Bayesian Analysis for Misaligned Regions and Applications in Cancer Mortality Dongchu Sun, University of Missouri
Keynote Lecture: Spatially Informed Variable Selection Priors and Applications to Large-scale Data Marina Vannucci, Rice University
Invited Session: SAMSI Developments in Model Uncertainty
Variable Selection in the Discrepancy Function Associated with a Simulator Pierre Barbillon, SAMSI and UMR MIA-Paris, AgroParisTech, INRA
Including Factors in Bayesian Variable Selection Problems Gonzalo Garcia-Donato, Universidad de Castilla-La Mancha
Model Selection in the Context of Computer Models Rui Paulo, ISEG, Technical University of Lisbon
Student Invited Session
Objective Bayesian Analysis for a 2 x 2 Contingency Table John Snyder, University of Missouri
Inference on Treatment Effects after Model Selection Jingshen Wang, University of Michigan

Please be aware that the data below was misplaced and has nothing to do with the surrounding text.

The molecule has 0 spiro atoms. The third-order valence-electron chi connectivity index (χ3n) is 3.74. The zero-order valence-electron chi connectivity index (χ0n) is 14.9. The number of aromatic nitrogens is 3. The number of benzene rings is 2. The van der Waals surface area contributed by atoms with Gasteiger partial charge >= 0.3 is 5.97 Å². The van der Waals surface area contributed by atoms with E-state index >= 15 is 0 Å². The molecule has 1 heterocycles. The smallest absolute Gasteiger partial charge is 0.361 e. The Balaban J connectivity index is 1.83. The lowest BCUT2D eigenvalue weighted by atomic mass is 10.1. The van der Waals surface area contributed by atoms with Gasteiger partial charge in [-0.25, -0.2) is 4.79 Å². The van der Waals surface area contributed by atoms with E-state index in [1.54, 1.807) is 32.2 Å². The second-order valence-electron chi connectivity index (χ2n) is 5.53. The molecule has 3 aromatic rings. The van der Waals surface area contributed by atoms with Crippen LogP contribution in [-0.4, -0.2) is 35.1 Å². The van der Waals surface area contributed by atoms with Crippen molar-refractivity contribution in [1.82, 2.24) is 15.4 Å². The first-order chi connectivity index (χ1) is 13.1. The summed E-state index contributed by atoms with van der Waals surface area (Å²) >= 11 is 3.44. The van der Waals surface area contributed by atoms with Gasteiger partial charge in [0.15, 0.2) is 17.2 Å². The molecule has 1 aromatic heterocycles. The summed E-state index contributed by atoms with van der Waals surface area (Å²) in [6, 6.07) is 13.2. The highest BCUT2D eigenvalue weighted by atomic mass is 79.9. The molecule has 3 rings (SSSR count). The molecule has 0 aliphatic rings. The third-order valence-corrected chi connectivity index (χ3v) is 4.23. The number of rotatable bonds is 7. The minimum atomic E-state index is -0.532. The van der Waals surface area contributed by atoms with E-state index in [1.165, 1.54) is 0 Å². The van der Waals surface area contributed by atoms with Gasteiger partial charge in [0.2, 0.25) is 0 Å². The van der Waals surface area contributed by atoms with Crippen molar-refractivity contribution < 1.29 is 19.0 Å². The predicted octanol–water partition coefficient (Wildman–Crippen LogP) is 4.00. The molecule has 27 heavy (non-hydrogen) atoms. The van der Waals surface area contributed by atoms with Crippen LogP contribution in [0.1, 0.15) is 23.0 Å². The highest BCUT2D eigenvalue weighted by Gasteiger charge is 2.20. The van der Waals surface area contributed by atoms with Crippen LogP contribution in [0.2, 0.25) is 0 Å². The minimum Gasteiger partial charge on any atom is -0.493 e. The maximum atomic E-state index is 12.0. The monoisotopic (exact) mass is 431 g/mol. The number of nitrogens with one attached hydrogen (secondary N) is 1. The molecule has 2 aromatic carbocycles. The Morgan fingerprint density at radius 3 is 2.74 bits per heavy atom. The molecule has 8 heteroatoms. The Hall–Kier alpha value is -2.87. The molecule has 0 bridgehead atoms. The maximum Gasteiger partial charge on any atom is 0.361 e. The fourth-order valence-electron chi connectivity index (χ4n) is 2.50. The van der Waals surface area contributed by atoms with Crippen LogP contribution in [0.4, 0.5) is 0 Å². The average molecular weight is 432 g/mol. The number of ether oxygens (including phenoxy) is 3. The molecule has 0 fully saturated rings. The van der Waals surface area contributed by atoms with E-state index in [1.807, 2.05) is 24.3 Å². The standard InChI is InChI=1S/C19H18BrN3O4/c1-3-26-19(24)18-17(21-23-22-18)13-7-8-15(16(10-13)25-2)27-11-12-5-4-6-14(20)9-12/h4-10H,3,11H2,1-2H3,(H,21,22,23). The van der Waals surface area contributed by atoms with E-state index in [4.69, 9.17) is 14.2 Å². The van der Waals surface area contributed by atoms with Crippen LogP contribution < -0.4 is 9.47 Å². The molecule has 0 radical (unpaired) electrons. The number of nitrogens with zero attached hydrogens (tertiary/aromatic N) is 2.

The EAS Approach for Graphical Selection Consistency in Vector Autoregression Models Jonathan Williams, University of North Carolina, Chapel Hill

Wednesday, May 1, 2019
Penn Pavilion, Duke University, Durham, NC

Description Speaker Slides
Keynote Lecture: Selecting Important Features in Presence of Correlation—a story from Genetics Chiara Sabatti, Stanford University
Invited Session: Philosophical Perspective on Model Uncertainty
A New, Truth-directed Explanation of Ockham’s Razor in Model Inference Kevin Kelly, Carnegie Mellon University
Unifying Ockham’s Razor Leah Henderson, University of Groningen
Models as Tools not Mirrors: Crossover Themes from the Philosophy of Science Alisa Bokulich, Boston University
Final Discussion
Closing Remarks Ruobin Gong, Rutgers University
Jan Hannig, University of North Carolina, Chapel Hill